Helloooo Troy, and anywhere else people are reading this, I am Laila Collins. Today we based our meal on Brazilian cooking. Ellie helped us make the most delicious food. We made rice, black beans, collard greens, some sweet potato soup, and cheese balls. It was quick and easy. We had a lot of fun doing this. My favorite part of the meal was the soup. I was surprised, because I don’t like sweet potatoes but the soup was awesome. This meal is vegetarian. So that was good for me because my family and I are doing a no meat challenge for one month and we started August first. This was the second Wednesday of camp and it was even better than the first one!


Cooking grains in the oven.
Brown Rice in the oven. This method works as well for lentils, millet.
Mix 2 cups of brown rice, 28 ounces (3.5 cups) of water ,1 tsp salt, 1tbsp coconut oil and bake 375F on an oven safe dish with a lead for 55 minutes.
Basic Black Beans Slow cooker recipe
2 cups of dried beans, washed and sorted
In a 4­quart slow cooker, add beans and cover with 4 inches of cold water and to soak overnight. In the morning or about 8 hours later, rinse the beans and put it back in the slow cooker, covering them with water by 2­3 inches. Cover the slow cooker with a lead and cook on low for 8 hours or high for 4­5 hours.
Season to taste, keep in the fridge for up to one week or freeze 2 to ­3 months.

Couve (Collard Greens)
2 tablespoons of olive oil
8 collard green leaves, cut into chiffonade
1/2 cup onions, chopped
2-3 cloves garlic
In a frying pan, sauté onions and garlic for 1 minute then add the collards and sauté until tender and bright green.

“Pão de Queijo” – Cheese Bread
Thanks to my mom Celeste for creating this recipe that adds a little bit of Brazil on our daily lives–miss you!
●  1 cup of sour cream or greek yogurt
●  1 cup of finely grated parmesan cheese
●  1 cup plus 2 Tbsp of tapioca starch (Yuca flour) 
Preheat the oven to 350 degrees.
Make small balls by rolling about 1 heaping tablespoon of dough in the palm of your hand. Use the extra yuca flour to prevent the dough from sticking to your hands. Place on a parchment lined cookie sheet and bake in the middle of the oven for 25­30 minutes (Remember no peeking!) Remove from oven and serve immediately piping hot.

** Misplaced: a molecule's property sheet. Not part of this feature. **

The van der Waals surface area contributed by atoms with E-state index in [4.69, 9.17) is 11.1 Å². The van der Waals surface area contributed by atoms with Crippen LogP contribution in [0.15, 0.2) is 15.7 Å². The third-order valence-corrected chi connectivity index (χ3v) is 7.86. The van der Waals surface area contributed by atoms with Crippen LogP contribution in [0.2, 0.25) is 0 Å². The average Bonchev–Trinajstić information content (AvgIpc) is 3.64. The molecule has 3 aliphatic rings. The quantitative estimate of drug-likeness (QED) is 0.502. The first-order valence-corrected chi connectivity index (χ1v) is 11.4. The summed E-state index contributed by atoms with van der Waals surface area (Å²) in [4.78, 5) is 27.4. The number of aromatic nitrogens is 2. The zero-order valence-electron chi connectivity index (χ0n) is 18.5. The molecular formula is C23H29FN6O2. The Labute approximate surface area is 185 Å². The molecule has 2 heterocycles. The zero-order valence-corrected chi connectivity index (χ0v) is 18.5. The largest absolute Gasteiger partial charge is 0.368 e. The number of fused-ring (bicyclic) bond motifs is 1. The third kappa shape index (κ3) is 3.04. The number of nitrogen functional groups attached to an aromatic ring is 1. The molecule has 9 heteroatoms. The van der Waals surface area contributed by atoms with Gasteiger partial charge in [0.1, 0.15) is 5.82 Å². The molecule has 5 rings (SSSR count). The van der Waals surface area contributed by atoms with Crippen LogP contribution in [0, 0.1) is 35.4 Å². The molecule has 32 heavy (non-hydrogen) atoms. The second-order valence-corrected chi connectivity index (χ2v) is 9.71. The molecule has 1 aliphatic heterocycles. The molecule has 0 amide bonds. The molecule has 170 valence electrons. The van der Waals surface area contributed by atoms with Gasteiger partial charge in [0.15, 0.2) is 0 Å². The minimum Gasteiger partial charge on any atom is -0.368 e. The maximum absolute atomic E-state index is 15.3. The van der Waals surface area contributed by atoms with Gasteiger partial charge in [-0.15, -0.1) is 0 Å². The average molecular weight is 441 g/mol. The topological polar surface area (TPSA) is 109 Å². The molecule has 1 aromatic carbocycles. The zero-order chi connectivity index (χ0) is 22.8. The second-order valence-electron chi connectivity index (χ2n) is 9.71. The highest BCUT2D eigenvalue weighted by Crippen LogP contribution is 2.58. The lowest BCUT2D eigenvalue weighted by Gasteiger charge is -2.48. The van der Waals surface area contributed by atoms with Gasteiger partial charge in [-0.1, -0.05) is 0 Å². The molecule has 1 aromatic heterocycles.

August 7, 2014

Hi, this is Elsie and Sofia. Today is day 9 of Farms, Food and Photography camp. We went to Longlesson Farm and visited pigs and cows and saw rare flowers. The owners had four dogs that we played with. Their names are Benjamin, Billy Jean, Coriander, and Tarragon. We saw lots of the flowers and took pictures of them. They were really pretty. We learned about cross pollination, making new flowers. We rode a tractor to an old barn made in the 1870’s. We saw the pigs, most were dark brown but one was brown red. The pigs were really cute, one came towards us and looked right at the cameras. Then we saw some cows and caves near the fence we stood by.  After we saw the cows, we went to the old barn, inside we saw a lot of hay. Some hay was rolled up and some was in squares. I really liked the view from the barn you could see the cows and another farm far away, I thought it was beautiful. After that we went to see more cows under the apple trees. The cows were in a big herd with caves.
We went back the the tractor and rode back to the farmer’s house. When we got back we had lunch by the flowers. Then went to the pond with the dogs. We threw water toys in and they swam to get them; it was so cute! After that the bus arrived and we went back to the Art Center.

At the Art Center we made Agar Agar jello and talked about tomorrow.



Camp Agar Agar Jello
1 cup of grape juice
1 tsp of agar agar powder

Mix the agar agar powder with 1 tablespoon of water to dissolve
In a sauce pan, bring juice to a boil with agar agar powder. Reduce heat and simmer for 5 minutes.  Remove from heat and pour into silicone molds. Let it cool and refrigerate for faster setting.
If using fruit, let the liquid cool to room temperature. Pour cooled liquid over fruit until set for a couple of hours or in the fridge for 15-20 minutes. Agar Agar also called Kanten is a vegetable gelatin and sets at 50F.

August 8, 2014

We visited Capital District Community Garden Produce Project. They were harvesting for the Delmar Farmer’s Market. They gave us a tour and showed us how to harvest herbs, flowers and tomatoes.



Back at the Arts Center, Laila showed us how her family makes hard candy. We spent the last hours editing and saving all our photos. The images will be featured at Art Show at the Arts Center of the Capital District during Troy Night Out August 29, 2014.